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How OPDV Can Help
Review Checklist: Further On-Scene Investigation: Interviewing Children
- The interview must occur away from the victim and accused.
- Children need not be physically present to have witnessed the assault. Even if the other parties state that the children are upstairs asleep, chances are high that they were awakened by the incident and can give very helpful information about present and past abuse.
- Children may have negative stereotypes of law enforcement officers; speak in a soft and calm tone.
- Physically get down to the child’s level before talking. If the children are in a room or closet with a closed door, first tell them you will count to five and then open the door.
- Explain what you are doing. School-age children should be told: “Some of my questions will be easy to understand and some will be hard”. Just say, “What do you mean?” or “I don’t get it,” if you need to.
- Ask open-ended questions to start. In the midst of the crisis, it is hard for children to spontaneously provide a lot of information. By asking open-ended questions the child can explain circumstances which may not have occurred to you and give more accurate information.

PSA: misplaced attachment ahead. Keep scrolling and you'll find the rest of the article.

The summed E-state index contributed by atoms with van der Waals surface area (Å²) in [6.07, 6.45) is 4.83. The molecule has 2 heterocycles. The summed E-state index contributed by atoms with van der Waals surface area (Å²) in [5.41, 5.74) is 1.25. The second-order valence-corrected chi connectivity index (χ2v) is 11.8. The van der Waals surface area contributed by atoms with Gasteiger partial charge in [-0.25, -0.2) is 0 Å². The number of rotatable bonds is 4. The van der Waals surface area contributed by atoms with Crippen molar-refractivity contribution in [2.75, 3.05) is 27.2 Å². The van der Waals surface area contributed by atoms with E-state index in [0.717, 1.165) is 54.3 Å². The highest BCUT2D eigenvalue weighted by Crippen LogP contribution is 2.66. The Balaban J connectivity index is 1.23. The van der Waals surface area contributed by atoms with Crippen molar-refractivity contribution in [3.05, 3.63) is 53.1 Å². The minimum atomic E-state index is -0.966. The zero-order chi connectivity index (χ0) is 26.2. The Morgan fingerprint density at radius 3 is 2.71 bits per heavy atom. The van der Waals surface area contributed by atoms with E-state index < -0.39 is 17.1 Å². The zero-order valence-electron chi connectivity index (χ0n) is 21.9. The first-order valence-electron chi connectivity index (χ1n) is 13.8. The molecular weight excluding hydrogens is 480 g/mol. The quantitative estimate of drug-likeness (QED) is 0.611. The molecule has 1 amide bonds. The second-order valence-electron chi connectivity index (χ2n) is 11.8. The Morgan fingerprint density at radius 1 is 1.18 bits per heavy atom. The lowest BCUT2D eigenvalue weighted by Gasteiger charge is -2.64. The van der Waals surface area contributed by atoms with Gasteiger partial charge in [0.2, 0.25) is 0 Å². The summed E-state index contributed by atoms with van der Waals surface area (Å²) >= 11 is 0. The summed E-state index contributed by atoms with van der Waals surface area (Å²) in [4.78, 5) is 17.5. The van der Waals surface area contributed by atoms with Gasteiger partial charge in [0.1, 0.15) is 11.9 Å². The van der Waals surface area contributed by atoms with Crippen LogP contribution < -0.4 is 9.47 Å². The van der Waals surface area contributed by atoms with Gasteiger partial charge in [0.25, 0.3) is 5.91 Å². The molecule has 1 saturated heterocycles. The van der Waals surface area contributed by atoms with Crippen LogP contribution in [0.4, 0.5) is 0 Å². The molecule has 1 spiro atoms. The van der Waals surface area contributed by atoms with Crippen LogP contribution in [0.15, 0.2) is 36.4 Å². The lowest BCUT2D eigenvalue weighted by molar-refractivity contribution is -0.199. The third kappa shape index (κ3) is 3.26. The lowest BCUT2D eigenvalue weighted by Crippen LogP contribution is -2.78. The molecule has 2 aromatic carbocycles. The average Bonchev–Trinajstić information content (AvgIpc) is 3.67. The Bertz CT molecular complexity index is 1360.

- Progress to specific questions. If a child under seven is asked, “Was there a weapon?” he may answer “No.” But he may answer “Yes” if asked “Was there a gun?”
- Never bribe, threaten, coerce or bully children into answering you.
- Use concrete examples. Young children do not usually understand abstract concepts about time, height, weight or measurements. Instead of here, there, yesterday or tomorrow, use stable terms such as in front of the room, as tall as the sink, etc.
- Avoid the use of police jargon like suspect, victim, assault or witness.
- Avoid passive voice “Was Mommy hit by Daddy?” Instead use the active voice “Did Daddy hit Mommy?”
- Avoid making physical contact with the children unless it is within the guidelines of performing your duty to secure the scene and/or remove a person from physical/immediate danger.